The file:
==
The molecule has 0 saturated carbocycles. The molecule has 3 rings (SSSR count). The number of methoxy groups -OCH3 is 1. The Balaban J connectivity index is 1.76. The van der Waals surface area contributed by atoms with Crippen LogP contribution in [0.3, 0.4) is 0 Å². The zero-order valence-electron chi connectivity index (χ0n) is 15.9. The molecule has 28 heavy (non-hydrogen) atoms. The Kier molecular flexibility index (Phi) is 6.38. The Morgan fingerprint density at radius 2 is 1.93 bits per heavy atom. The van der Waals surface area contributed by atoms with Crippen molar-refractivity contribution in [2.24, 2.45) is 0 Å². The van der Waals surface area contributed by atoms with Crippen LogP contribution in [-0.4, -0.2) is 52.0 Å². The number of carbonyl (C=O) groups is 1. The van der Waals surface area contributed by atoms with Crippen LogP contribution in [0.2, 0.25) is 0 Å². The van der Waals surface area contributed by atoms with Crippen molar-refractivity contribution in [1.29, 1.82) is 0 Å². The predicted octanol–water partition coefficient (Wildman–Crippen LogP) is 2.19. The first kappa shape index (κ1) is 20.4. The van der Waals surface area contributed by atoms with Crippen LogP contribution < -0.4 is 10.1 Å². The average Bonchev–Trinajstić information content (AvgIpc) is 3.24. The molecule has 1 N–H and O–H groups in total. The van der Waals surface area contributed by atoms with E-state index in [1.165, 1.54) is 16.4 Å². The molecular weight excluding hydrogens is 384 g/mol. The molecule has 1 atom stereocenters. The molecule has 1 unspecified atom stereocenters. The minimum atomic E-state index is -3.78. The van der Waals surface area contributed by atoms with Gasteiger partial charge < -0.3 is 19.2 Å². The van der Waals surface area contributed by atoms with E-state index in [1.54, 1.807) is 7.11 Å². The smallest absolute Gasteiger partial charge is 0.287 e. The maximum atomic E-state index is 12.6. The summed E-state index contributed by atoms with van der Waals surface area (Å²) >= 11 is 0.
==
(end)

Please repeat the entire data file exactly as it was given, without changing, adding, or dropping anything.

The molecule has 0 saturated carbocycles. The molecule has 3 rings (SSSR count). The number of methoxy groups -OCH3 is 1. The Balaban J connectivity index is 1.76. The van der Waals surface area contributed by atoms with Crippen LogP contribution in [0.3, 0.4) is 0 Å². The zero-order valence-electron chi connectivity index (χ0n) is 15.9. The molecule has 28 heavy (non-hydrogen) atoms. The Kier molecular flexibility index (Phi) is 6.38. The Morgan fingerprint density at radius 2 is 1.93 bits per heavy atom. The van der Waals surface area contributed by atoms with Crippen molar-refractivity contribution in [2.24, 2.45) is 0 Å². The van der Waals surface area contributed by atoms with Crippen LogP contribution in [-0.4, -0.2) is 52.0 Å². The number of carbonyl (C=O) groups is 1. The van der Waals surface area contributed by atoms with Crippen LogP contribution in [0.2, 0.25) is 0 Å². The van der Waals surface area contributed by atoms with Crippen molar-refractivity contribution in [1.29, 1.82) is 0 Å². The predicted octanol–water partition coefficient (Wildman–Crippen LogP) is 2.19. The first kappa shape index (κ1) is 20.4. The van der Waals surface area contributed by atoms with Crippen LogP contribution < -0.4 is 10.1 Å². The average Bonchev–Trinajstić information content (AvgIpc) is 3.24. The molecule has 1 N–H and O–H groups in total. The van der Waals surface area contributed by atoms with E-state index in [1.165, 1.54) is 16.4 Å². The molecular weight excluding hydrogens is 384 g/mol. The molecule has 1 atom stereocenters. The molecule has 1 unspecified atom stereocenters. The minimum atomic E-state index is -3.78. The van der Waals surface area contributed by atoms with Gasteiger partial charge < -0.3 is 19.2 Å². The van der Waals surface area contributed by atoms with E-state index in [1.54, 1.807) is 7.11 Å². The smallest absolute Gasteiger partial charge is 0.287 e. The maximum atomic E-state index is 12.6. The summed E-state index contributed by atoms with van der Waals surface area (Å²) >= 11 is 0.